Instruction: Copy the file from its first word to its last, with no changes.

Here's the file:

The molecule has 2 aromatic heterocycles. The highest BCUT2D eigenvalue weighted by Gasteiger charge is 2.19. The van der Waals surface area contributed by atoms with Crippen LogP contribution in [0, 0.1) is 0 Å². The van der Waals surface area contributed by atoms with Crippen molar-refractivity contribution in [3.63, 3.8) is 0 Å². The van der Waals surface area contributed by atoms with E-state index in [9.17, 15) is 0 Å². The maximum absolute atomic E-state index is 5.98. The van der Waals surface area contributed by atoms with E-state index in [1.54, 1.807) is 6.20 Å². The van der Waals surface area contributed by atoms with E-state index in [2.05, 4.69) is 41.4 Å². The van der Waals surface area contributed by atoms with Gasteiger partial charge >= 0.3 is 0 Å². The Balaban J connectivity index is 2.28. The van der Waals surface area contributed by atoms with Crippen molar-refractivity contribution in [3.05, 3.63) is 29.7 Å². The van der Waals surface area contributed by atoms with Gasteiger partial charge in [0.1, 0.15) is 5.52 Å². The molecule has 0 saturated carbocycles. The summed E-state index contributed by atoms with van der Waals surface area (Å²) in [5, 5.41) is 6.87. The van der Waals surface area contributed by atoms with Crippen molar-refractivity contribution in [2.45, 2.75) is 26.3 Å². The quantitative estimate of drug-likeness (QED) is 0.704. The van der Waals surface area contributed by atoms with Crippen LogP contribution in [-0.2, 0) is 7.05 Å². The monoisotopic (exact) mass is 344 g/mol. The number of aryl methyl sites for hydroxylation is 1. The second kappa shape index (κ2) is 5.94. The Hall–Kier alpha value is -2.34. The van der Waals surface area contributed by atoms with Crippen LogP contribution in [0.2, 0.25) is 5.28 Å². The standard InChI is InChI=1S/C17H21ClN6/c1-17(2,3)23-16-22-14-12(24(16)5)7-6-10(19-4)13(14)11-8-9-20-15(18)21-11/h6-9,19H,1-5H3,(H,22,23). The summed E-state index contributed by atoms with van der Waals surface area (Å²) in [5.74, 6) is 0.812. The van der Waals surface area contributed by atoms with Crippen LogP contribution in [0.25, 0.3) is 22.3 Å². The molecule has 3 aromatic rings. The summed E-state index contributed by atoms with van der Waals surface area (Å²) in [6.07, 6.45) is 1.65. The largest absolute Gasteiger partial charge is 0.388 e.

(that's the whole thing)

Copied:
The molecule has 2 aromatic heterocycles. The highest BCUT2D eigenvalue weighted by Gasteiger charge is 2.19. The van der Waals surface area contributed by atoms with Crippen LogP contribution in [0, 0.1) is 0 Å². The van der Waals surface area contributed by atoms with Crippen molar-refractivity contribution in [3.63, 3.8) is 0 Å². The van der Waals surface area contributed by atoms with E-state index in [9.17, 15) is 0 Å². The maximum absolute atomic E-state index is 5.98. The van der Waals surface area contributed by atoms with E-state index in [1.54, 1.807) is 6.20 Å². The van der Waals surface area contributed by atoms with E-state index in [2.05, 4.69) is 41.4 Å². The van der Waals surface area contributed by atoms with Gasteiger partial charge >= 0.3 is 0 Å². The Balaban J connectivity index is 2.28. The van der Waals surface area contributed by atoms with Crippen molar-refractivity contribution in [3.05, 3.63) is 29.7 Å². The van der Waals surface area contributed by atoms with Gasteiger partial charge in [0.1, 0.15) is 5.52 Å². The molecule has 0 saturated carbocycles. The summed E-state index contributed by atoms with van der Waals surface area (Å²) in [5, 5.41) is 6.87. The van der Waals surface area contributed by atoms with Crippen molar-refractivity contribution in [2.45, 2.75) is 26.3 Å². The quantitative estimate of drug-likeness (QED) is 0.704. The van der Waals surface area contributed by atoms with Crippen LogP contribution in [-0.2, 0) is 7.05 Å². The monoisotopic (exact) mass is 344 g/mol. The number of aryl methyl sites for hydroxylation is 1. The second kappa shape index (κ2) is 5.94. The Hall–Kier alpha value is -2.34. The van der Waals surface area contributed by atoms with Crippen LogP contribution in [0.2, 0.25) is 5.28 Å². The standard InChI is InChI=1S/C17H21ClN6/c1-17(2,3)23-16-22-14-12(24(16)5)7-6-10(19-4)13(14)11-8-9-20-15(18)21-11/h6-9,19H,1-5H3,(H,22,23). The summed E-state index contributed by atoms with van der Waals surface area (Å²) in [5.74, 6) is 0.812. The van der Waals surface area contributed by atoms with Crippen LogP contribution in [0.25, 0.3) is 22.3 Å². The molecule has 3 aromatic rings. The summed E-state index contributed by atoms with van der Waals surface area (Å²) in [6.07, 6.45) is 1.65. The largest absolute Gasteiger partial charge is 0.388 e.